The Hasselblad 501C was such great fun to use. I found the 120mm Zeiss Makro-Planar lens pulls me in close to the action for most of the photos. I really had to make myself step back for photos further away. My eyes find it far easier to focus more accurately when I am in closer. I used the 120mm Makro Planar lens for perhaps 11 of every 12 images on average apart from the last shoot where I loaded ISO 100 film so needed the speed of the Zeiss Planar 80mm f2.8 lens. I am glad I shot some photos with the 80mm as I am interested to see the Zeiss Planar depth of field at f2.8. I found I had to use my lenses wide open at either f2.8 or f4 to achieve a 1/60 shutter speed inside. Outside we sometimes had more light so I did some close up portraits at f5.6 and even a few at f8 to see how the 120mm Makro-Planar lens performs. For a few photos at the end of one day I shot the Zeiss Planar 80mm at f2.8 at 1/15 shutter to get the necessary exposure so it will be interesting to see if the photos are usable. All photos were taken with the Hasselblad 501C camera mounted directly on the Sirui carbon monopod and with a shutter release cable to try to give me more keepers when at 1/60. We shall see. I didn’t have much experience using a Hasselblad camera ahead of this trip to Poland so I am still working out my limits.

Hasselblad and Kodak film

I asked some models to bring bright coloured clothes and they did so I took the opportunity to shoot some Kodak Ektar 100 film. I think Kodak Ektar film can captures some of the sharpest colour film portraits so I wanted to pair it with the equally high performing Zeiss lenses for the Hasselblad. I also used some expired Kodak Portra 160 NC and fresh stock Kodak Portra 160 and 400 film.

Black and white film and filters

For black and white film photography I paired the film with either the yellow filter or the blue 82C filter if not interchanging with colour film also. When switching between colour film and black and white film using two A12 Hasselblad film backs I used no filter or sometimes the 81B warming filter instead.

Keep it simple

When I am normally juggling multiple film cameras I often don’t use any filters for my black and white film photography as have enough to think about. Using just one film camera is so much better as I can stay more focused and therefore make less potential mistakes. Switching Hasselblad lenses and film backs is a recipe for disaster if I am not concentrating! I made detailed notes (for once!) of what filter and film combinations I was using and the lens choice so can refer to this once the film is developed to see how the results compare. It may be that I start using filters much more again if I like the results better with filters than without.

Available light

To speed up my photography and again to simplify everything I captured all photos with available light only.  I will look to introduce strobes when using my Hasselblad camera for model photography and fashion photography to make use of the 1/500 flash sync speed but for this trip I relied on daylight and worked during daylight hours.

Summary

Without doubt this was my best trip to Poland to date. I was extremely happy with the camera choice. In particular the Hasselblad 501C was just a dream to use and the Zeiss Makro-Planar 120mm f4 lens did all I asked from it. In future I could easily make do with one Hasselblad lens only and if I had to choose it would be the 120mm rather than the 80mm for me. I don’t think I have ever been more excited to see the film photos developed from a trip away. Expectation based on the view I saw through the viewfinder is so high I just hope I am not disappointed. I will get the colour film negatives lab developed and scanned so I will post the results here once received. I develop my own black and white film so tend to post photos one at a time to Flickr as I get chance to work through them. I plan to share the results using the different colored filters, the various film stocks and comparing the 120mm vs. 80mm Zeiss lenses. Fingers crossed the results are OK!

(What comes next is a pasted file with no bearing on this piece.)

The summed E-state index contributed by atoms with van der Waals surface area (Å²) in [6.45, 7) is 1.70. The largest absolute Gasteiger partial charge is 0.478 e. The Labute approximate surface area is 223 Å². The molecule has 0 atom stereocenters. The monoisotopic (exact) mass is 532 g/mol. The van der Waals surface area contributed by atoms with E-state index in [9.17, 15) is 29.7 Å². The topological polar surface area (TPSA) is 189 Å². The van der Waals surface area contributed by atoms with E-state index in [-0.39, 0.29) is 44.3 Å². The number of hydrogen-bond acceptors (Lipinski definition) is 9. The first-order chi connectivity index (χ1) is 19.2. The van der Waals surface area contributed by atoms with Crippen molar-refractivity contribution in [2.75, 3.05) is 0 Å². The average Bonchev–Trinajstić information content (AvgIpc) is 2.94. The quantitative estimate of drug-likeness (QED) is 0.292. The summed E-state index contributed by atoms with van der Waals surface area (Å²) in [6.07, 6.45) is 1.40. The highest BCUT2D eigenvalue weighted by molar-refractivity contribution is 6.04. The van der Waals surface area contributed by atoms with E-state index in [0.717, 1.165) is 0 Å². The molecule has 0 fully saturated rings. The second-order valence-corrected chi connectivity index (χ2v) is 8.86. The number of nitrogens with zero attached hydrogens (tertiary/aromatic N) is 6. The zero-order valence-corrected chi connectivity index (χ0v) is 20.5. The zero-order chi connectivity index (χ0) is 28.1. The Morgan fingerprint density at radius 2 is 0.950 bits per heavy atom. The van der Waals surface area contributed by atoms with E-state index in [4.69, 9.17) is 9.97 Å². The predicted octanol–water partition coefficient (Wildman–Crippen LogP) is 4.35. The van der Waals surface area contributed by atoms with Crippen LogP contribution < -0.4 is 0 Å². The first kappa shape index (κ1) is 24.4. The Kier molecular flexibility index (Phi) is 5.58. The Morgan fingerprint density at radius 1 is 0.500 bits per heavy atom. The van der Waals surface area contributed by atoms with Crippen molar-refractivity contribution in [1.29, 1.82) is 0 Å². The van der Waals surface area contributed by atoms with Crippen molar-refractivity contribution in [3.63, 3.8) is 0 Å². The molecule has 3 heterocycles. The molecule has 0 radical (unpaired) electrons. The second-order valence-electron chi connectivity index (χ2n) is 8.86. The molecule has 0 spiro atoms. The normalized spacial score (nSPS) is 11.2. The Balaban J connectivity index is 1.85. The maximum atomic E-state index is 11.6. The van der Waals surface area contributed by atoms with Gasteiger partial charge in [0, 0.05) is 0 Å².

20151012-195251.jpg

As usual with my trips abroad I am wondering when next to visit Poland!

Related Posts

(Please note all photos included were using my iPhone and the ‘real’ photos are to follow!)*

Zurich Photography Workshop II

Zurich Photography Workshop II – August 2015

Matthew Osborne Photography / MrLeica.com

Model Photography Workshop

Back in UK after another fun three day photography workshop in Zurich, Switzerland. The workshop content was specifically female model photography using digital Leica cameras and a range of film cameras including Leicas. We shot with mostly available light but combined some strobes and daylight also. All photoshoots were in Central Zurich, outdoor on location and we tried to minimise travel during sessions so not to waste time.

I managed to pack five cameras in my hand luggage to take but then realised my bag weighed 11 kilo so had to leave the weighy yet compact Fuji GF670 behind.  Zurich has amazing architecture so I wanted to take some wide angle lenses but also two 50mm lenses, one for each Leica camera body.  I packed my latest lens purchase,  the light and compact Zeiss ZM Sonnar 50 for the Leica M3 instead of the  Leica Summicron 50mm f2 DR I normally use.

Camera Gear

Leica M Typ 240 digital camera
Leica M3 single stroke – film camera
Leica Noctilux 50mm f1.0 v2
Zeiss ZM Sonnar 50mm f1.5
Voigtlander Color Skopar 35mm f2.5
Zeiss ZM Biogon 25mm f2.8
Voigtlander Super Wide Heliar 15mm f4.5
Nikon F4 SLR film camera
Nikkor 60mm f2.8 Micro
Fuji GA645 medium format film camera
Film & Filters

Camera Film (135 & 120)

Ilford Pan F 50 B&W
Ilford FP4 125 Plus B&W
Kodak Portra 160
Kodak Portra 160VC (Expired)
Kodak Portra 160NC (Expired)
Kodak Ektar 100
Fuji Velvia 100f (Expired)

Models

We worked with different models each day.  Some agency models, some not, some familiar faces and some new ones.  We did two shoots where we had two models with us at the same time so that gave us the oppotunity to pose the girls together.  Nadja and Joelle where good friends so planned for matching outfits for each of the four looks we did.  Laura and Stephanie were also close friends but most of their photos were individual and styled very differently. Big thanks for Joy, Nadja, Joelle, Laura, Stephanie and Sarah for helping make the workshop possible.  Lots of fun and I hope we get to meet again some day!

Digital Photos

A few sample images using the Leica M 240 camera from the photos I have gone through so far –

Leica Noctilux Portrait

Leica M240 + Noctilux

Model Photography Workshop

Zurich Photography Workshop

Film Photos

First of the black and white film negative scans I develop at home.  Colour film photos to follow at a later date once lab developed –

Leica M3 SS + Zeiss ZM Sonnar

Leica M6!